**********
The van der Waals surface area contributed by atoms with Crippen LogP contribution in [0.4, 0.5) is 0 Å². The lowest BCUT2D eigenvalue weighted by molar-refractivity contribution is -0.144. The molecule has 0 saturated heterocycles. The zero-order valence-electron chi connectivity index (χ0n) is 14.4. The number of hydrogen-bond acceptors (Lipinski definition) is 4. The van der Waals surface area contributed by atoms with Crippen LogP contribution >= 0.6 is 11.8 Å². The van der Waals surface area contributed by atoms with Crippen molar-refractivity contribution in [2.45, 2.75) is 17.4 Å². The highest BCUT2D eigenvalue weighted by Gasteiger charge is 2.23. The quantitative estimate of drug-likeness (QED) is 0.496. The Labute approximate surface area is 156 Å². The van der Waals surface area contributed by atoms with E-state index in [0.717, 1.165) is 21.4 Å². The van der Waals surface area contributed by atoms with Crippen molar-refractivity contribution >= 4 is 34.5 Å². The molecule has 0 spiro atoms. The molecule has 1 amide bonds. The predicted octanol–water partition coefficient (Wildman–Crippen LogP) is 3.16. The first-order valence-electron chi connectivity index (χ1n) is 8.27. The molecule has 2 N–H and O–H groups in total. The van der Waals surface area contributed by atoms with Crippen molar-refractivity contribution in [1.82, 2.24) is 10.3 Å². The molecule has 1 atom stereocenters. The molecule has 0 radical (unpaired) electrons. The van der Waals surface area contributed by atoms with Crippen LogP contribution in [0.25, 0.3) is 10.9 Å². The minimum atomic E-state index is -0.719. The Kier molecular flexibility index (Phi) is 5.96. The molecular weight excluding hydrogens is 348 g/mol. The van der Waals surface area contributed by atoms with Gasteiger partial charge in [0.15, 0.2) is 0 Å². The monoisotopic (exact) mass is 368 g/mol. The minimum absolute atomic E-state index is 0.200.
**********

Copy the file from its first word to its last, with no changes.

The van der Waals surface area contributed by atoms with Crippen LogP contribution in [0.4, 0.5) is 0 Å². The lowest BCUT2D eigenvalue weighted by molar-refractivity contribution is -0.144. The molecule has 0 saturated heterocycles. The zero-order valence-electron chi connectivity index (χ0n) is 14.4. The number of hydrogen-bond acceptors (Lipinski definition) is 4. The van der Waals surface area contributed by atoms with Crippen LogP contribution >= 0.6 is 11.8 Å². The van der Waals surface area contributed by atoms with Crippen molar-refractivity contribution in [2.45, 2.75) is 17.4 Å². The highest BCUT2D eigenvalue weighted by Gasteiger charge is 2.23. The quantitative estimate of drug-likeness (QED) is 0.496. The Labute approximate surface area is 156 Å². The van der Waals surface area contributed by atoms with E-state index in [0.717, 1.165) is 21.4 Å². The van der Waals surface area contributed by atoms with Crippen molar-refractivity contribution >= 4 is 34.5 Å². The molecule has 0 spiro atoms. The molecule has 1 amide bonds. The predicted octanol–water partition coefficient (Wildman–Crippen LogP) is 3.16. The first-order valence-electron chi connectivity index (χ1n) is 8.27. The molecule has 2 N–H and O–H groups in total. The van der Waals surface area contributed by atoms with Crippen molar-refractivity contribution in [1.82, 2.24) is 10.3 Å². The molecule has 1 atom stereocenters. The molecule has 0 radical (unpaired) electrons. The van der Waals surface area contributed by atoms with Crippen LogP contribution in [0.25, 0.3) is 10.9 Å². The minimum atomic E-state index is -0.719. The Kier molecular flexibility index (Phi) is 5.96. The molecular weight excluding hydrogens is 348 g/mol. The van der Waals surface area contributed by atoms with Gasteiger partial charge in [0.15, 0.2) is 0 Å². The monoisotopic (exact) mass is 368 g/mol. The minimum absolute atomic E-state index is 0.200.